Just some thoughts.
Take care, Skye.
Okay, so I said on my twitter that I was not going to watch “Bedlam” on TV because I believed it would upset me greatly; but I ended up watching both of the episodes, the first on anxiety/OCD and the second on Crisis. I have to say that I was not triggered as much as I thought I would, but please don’t take that to mean that you won’t as everyone’s different. Anyway, I thought I would post some of my thoughts on the programs.
Firstly it’s interesting how much you can relate to people, even if you aren’t suffering from exactly the same illness. I don’t have OCD and have never had any symptoms related to it; but I could sense the utter frustration of those people on the program with the disorder. Whilst their problems were obsessions and fears, something they couldn’t shake; I can relate from my own experiences of beliefs that I cannot shake. Whilst mine are not due to OCD, but a disorder shaped by delusions, I also find my thoughts difficult to rationalise and get rid of. Sometimes I could be obsessed all day with research or ideas, not being able to concentrate on anything. However, I believe that OCD must be more furstrating since with some obsessions you can understand they are irrational, but still not be able to get rid of them. That must be awful. When I am at my worst, things aren’t so frustrating because I think they are real and cannot think otherwise - it is not so frustrating. It is more frustrating trying to make others relate than having the thoughts themselves.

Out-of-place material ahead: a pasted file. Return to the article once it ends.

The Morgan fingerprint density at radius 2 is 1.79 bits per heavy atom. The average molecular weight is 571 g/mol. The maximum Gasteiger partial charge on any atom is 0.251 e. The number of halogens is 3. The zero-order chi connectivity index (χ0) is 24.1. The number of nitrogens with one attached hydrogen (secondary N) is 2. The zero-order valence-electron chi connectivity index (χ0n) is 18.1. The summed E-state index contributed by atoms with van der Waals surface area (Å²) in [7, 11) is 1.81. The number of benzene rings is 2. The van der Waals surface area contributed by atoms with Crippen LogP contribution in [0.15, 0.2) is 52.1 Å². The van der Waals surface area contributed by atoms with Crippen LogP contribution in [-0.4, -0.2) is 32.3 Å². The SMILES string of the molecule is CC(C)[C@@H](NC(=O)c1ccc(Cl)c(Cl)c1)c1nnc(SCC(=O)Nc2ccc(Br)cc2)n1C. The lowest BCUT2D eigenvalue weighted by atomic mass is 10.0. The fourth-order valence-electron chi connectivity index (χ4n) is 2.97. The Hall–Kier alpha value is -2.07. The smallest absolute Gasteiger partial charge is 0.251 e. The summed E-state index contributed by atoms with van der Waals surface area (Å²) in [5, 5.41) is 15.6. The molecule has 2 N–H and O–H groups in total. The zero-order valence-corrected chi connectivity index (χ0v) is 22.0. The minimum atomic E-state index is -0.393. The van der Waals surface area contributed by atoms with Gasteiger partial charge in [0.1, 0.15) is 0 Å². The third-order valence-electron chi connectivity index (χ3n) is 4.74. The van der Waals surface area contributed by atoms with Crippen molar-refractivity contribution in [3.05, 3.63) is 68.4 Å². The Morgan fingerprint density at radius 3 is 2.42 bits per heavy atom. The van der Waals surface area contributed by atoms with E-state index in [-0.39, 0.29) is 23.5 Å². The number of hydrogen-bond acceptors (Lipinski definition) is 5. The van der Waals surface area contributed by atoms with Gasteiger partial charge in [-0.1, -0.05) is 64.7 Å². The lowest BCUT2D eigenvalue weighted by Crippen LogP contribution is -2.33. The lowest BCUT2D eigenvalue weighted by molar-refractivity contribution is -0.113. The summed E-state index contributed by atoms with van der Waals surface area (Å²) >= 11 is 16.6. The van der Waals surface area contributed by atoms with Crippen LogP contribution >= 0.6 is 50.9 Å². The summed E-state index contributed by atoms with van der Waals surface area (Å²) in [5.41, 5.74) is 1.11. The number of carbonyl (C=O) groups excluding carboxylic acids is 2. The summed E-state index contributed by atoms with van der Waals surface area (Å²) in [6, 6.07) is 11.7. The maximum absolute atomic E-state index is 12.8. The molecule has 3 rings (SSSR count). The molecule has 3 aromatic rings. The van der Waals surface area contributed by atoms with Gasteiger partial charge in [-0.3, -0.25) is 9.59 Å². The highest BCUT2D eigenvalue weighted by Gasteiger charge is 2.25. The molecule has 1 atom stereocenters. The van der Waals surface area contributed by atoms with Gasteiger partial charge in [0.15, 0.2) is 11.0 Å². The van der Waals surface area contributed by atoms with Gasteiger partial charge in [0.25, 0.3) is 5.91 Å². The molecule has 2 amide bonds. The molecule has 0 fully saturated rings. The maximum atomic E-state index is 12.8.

Being so obsessed by something that it overtakes your life and you end up in hospital is just awful. I was wondering too - was their time in hospital enough, for their OCD? I couldn’t help feeling that the time limit for their treatment was a little short. I felt sorry for those who had to leave and face the big wide world on their own again, lost inside their own mind. However, I do understand that there must be a limit to treatment as at the end of the day you would have to cope in the community yourself and gain your own coping mechanisms. You don’t want someone to become institutionalised. But there bodes the question: how long is enough?
In the second program on ‘Crisis’ the first thing that hit me was how all the wards I’ve seen on TV and in reality are so similar. Very clinical, very neutral and bordering on looking like a prison. Everything is as safe as possible to prevent people harming themselves. Designing a psychiatric ward has to consider all aspects of potential human behaviour, which is why people find them so dull. They have to be dull because if you had too many colours, too much ‘stuff’, it could completely overwhelm someone who is overwhelmed anyway. So much as psych wards seem and look like prisons, there is a reason. This is also what makes staying there so awful, as you feel like you are being punished and prevented joy.